What's the difference between a mould number and a model number?
Essentially, model numbers are exceptionally useful for identifying a Pyrex item, and mould numbers are completely useless. Usually two pieces with the same shape & size will carry the same model number, but they are unlikely to have the same mould numbers.
These 1410 mugs are older than most. Although they are made of Pyrex, they are branded with the company name "Corning" instead. This shape is normally numbered 1410, but these examples are not marked that way. Instead, only their mould numbers are present, "17" on the left and "12" on the right. These numbers have no significance.
A mould number is only useful during manufacturing. If a mould develops a defect that is evident on the articles that are cast in it, having this number imprinted on the article makes it much easier to identify which mould needs repair or replacement. For a product that is successfully formed without defects and shipped out of the plant, its mould number is irrelevant and holds no information for the purchaser.
Mould numbers can be numeric, alphabetic, or alpha-numeric, and can be one digit or more. It might look like "5", "17", "0E", "C-1", "B09", "T", "Y-E", "AG", "D-FF", "AP-C", "J-38", "H X", "JJ5", or even another format. Model numbers also can vary in length and contain letters and numbers too. Experience is truly the best guide in this case, and there is no single rule for distinguishing the informative model number from the irrelevant mould number.
Oval shallow non-divided dishes were called 053 in catalogues, but this model number never appears on them. A meaningless mould number does appear on them, "25" on the left and "29" on the right. Divided dishes from the 1950s & 1960s often do not carry a model number either, but they are known as 063.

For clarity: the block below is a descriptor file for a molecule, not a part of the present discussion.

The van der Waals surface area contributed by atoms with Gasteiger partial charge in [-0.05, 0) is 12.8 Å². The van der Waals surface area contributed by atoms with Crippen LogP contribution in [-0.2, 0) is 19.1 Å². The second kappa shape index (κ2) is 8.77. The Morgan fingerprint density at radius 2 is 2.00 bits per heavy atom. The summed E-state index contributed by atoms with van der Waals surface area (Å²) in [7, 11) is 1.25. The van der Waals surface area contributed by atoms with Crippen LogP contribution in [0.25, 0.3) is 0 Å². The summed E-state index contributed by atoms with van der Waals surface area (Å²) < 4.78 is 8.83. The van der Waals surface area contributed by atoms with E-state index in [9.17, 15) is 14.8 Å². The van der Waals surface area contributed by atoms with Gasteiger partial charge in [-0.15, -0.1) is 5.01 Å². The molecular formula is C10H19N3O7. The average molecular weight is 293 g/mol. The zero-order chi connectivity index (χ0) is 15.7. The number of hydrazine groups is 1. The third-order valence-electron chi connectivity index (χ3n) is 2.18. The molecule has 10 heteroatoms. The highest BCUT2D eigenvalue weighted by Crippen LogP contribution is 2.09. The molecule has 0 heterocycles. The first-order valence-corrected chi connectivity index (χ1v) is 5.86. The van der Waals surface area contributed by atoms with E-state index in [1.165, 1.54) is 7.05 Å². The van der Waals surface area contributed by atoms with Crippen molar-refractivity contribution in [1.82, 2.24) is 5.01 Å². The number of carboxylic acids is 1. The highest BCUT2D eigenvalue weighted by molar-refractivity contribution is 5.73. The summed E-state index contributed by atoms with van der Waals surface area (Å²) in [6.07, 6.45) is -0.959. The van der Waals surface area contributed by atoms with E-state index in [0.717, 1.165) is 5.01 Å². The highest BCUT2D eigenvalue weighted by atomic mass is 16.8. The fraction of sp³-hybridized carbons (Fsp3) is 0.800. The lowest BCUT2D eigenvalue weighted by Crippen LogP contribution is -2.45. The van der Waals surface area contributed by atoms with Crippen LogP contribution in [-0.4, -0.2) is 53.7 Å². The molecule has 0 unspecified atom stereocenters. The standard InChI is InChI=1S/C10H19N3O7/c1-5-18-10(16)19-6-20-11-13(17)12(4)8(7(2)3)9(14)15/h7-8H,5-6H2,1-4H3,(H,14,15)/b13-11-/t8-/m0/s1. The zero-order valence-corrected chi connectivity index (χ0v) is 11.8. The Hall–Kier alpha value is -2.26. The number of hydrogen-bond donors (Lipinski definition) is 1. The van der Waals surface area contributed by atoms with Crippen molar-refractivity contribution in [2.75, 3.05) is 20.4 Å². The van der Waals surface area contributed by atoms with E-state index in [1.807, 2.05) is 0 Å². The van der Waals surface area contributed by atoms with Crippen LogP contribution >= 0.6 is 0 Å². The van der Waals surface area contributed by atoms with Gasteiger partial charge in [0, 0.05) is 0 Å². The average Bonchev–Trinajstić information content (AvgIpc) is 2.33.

Very old clear Pyrex, as old as 1915, might not carry a mould number. Alphabetic and alpha-numeric mould numbers are often found on reasonably old clear Pyrex, 1940s or older. Clear Pyrex and opal Pyrex manufactured since the mid 1940s usually has a one or two digit mould number, often between 1 and 40. There are numerous exceptions though, and this is not a rule for judging the age of a piece of Pyrex. Instead, when the age of the item is already known by analyzing its shape, style, colour or pattern, this guideline provides an expectation of what format the mould number might take.
Model numbers are usually three digit numbers, but there are some two-digit and four-digit ones too. At one point, an 8 oz measuring cup was known only as "8". Often a model number has an alphabetic suffix, necessary for products that are comprised of multiple parts, like a casserole or percolator.
On the right side, near the bottom, 54N is the model number for a 4 oz narrow neck baby bottle. The "16" on the left side is just a mould number.
The most common suffixes for model numbers are "B" (bowl), and "C" (cover). Others include: "H" (handle), "GC" (glass cover), "U" (upper), "L" (lower). The latter two pertain to double-boiler pans, and "U" can also mean under-plate in the case of gravy boat sets. Baby bottles can be suffixed with "N" (narrow neck) or "W" (wide neck).
Interpreting model numbers can yield a great deal of information about an item. Often the last digit is related to the capacity of the piece, and groups of similar shapes frequently share the same first digit or digits, linking them together as a family.
Pyrex Model Numbers
Which model numbers are duplicates?
Clear Pyrex 1915 - 1950: Casseroles, Round, Oval; Baking Pans, Pie Plates
Dates for Pyrex patterns/pieces: 1940s to 1950s, 1960s to 1980s
Didn't you just copy this from a book?